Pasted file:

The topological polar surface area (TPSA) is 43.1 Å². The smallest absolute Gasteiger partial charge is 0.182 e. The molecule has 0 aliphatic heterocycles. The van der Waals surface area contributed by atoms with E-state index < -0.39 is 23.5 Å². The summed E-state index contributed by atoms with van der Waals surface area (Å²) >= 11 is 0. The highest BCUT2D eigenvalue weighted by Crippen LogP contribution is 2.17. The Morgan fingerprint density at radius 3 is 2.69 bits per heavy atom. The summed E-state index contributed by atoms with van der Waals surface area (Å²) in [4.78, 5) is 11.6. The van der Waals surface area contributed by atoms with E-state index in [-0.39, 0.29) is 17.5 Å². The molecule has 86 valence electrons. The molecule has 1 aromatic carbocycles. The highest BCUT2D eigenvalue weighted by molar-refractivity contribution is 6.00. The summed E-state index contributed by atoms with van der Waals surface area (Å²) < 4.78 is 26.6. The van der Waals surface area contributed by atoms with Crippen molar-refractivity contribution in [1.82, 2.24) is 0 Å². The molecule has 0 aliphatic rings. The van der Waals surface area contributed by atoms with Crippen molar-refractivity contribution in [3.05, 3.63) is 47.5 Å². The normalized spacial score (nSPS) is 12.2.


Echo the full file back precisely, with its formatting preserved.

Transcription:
The topological polar surface area (TPSA) is 43.1 Å². The smallest absolute Gasteiger partial charge is 0.182 e. The molecule has 0 aliphatic heterocycles. The van der Waals surface area contributed by atoms with E-state index < -0.39 is 23.5 Å². The summed E-state index contributed by atoms with van der Waals surface area (Å²) >= 11 is 0. The highest BCUT2D eigenvalue weighted by Crippen LogP contribution is 2.17. The Morgan fingerprint density at radius 3 is 2.69 bits per heavy atom. The summed E-state index contributed by atoms with van der Waals surface area (Å²) in [4.78, 5) is 11.6. The van der Waals surface area contributed by atoms with E-state index in [-0.39, 0.29) is 17.5 Å². The molecule has 86 valence electrons. The molecule has 1 aromatic carbocycles. The highest BCUT2D eigenvalue weighted by molar-refractivity contribution is 6.00. The summed E-state index contributed by atoms with van der Waals surface area (Å²) < 4.78 is 26.6. The van der Waals surface area contributed by atoms with Crippen molar-refractivity contribution in [1.82, 2.24) is 0 Å². The molecule has 0 aliphatic rings. The van der Waals surface area contributed by atoms with Crippen molar-refractivity contribution in [3.05, 3.63) is 47.5 Å². The normalized spacial score (nSPS) is 12.2.